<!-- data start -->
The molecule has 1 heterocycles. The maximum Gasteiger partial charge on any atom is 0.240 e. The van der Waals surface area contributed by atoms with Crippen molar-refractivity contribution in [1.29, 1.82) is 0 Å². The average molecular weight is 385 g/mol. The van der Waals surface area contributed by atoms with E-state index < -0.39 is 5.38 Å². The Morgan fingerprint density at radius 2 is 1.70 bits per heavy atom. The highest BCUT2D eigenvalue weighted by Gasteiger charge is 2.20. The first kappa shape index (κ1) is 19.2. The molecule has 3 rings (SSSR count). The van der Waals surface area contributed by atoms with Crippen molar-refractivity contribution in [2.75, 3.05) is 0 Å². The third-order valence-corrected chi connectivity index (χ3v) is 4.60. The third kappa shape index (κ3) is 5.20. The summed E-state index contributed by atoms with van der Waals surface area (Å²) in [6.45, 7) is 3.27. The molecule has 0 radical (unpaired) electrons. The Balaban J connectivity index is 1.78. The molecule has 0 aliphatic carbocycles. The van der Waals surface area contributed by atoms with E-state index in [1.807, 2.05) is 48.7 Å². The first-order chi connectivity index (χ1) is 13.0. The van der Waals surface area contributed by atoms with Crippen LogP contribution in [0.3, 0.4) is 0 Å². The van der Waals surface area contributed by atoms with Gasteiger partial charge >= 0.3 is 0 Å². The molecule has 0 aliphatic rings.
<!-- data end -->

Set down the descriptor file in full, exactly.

The molecule has 1 heterocycles. The maximum Gasteiger partial charge on any atom is 0.240 e. The van der Waals surface area contributed by atoms with Crippen molar-refractivity contribution in [1.29, 1.82) is 0 Å². The average molecular weight is 385 g/mol. The van der Waals surface area contributed by atoms with E-state index < -0.39 is 5.38 Å². The Morgan fingerprint density at radius 2 is 1.70 bits per heavy atom. The highest BCUT2D eigenvalue weighted by Gasteiger charge is 2.20. The first kappa shape index (κ1) is 19.2. The molecule has 3 rings (SSSR count). The van der Waals surface area contributed by atoms with Crippen molar-refractivity contribution in [2.75, 3.05) is 0 Å². The third-order valence-corrected chi connectivity index (χ3v) is 4.60. The third kappa shape index (κ3) is 5.20. The summed E-state index contributed by atoms with van der Waals surface area (Å²) in [6.45, 7) is 3.27. The molecule has 0 radical (unpaired) electrons. The Balaban J connectivity index is 1.78. The molecule has 0 aliphatic carbocycles. The van der Waals surface area contributed by atoms with E-state index in [1.807, 2.05) is 48.7 Å². The first-order chi connectivity index (χ1) is 13.0. The van der Waals surface area contributed by atoms with Crippen LogP contribution in [0.3, 0.4) is 0 Å². The van der Waals surface area contributed by atoms with Gasteiger partial charge >= 0.3 is 0 Å². The molecule has 0 aliphatic rings.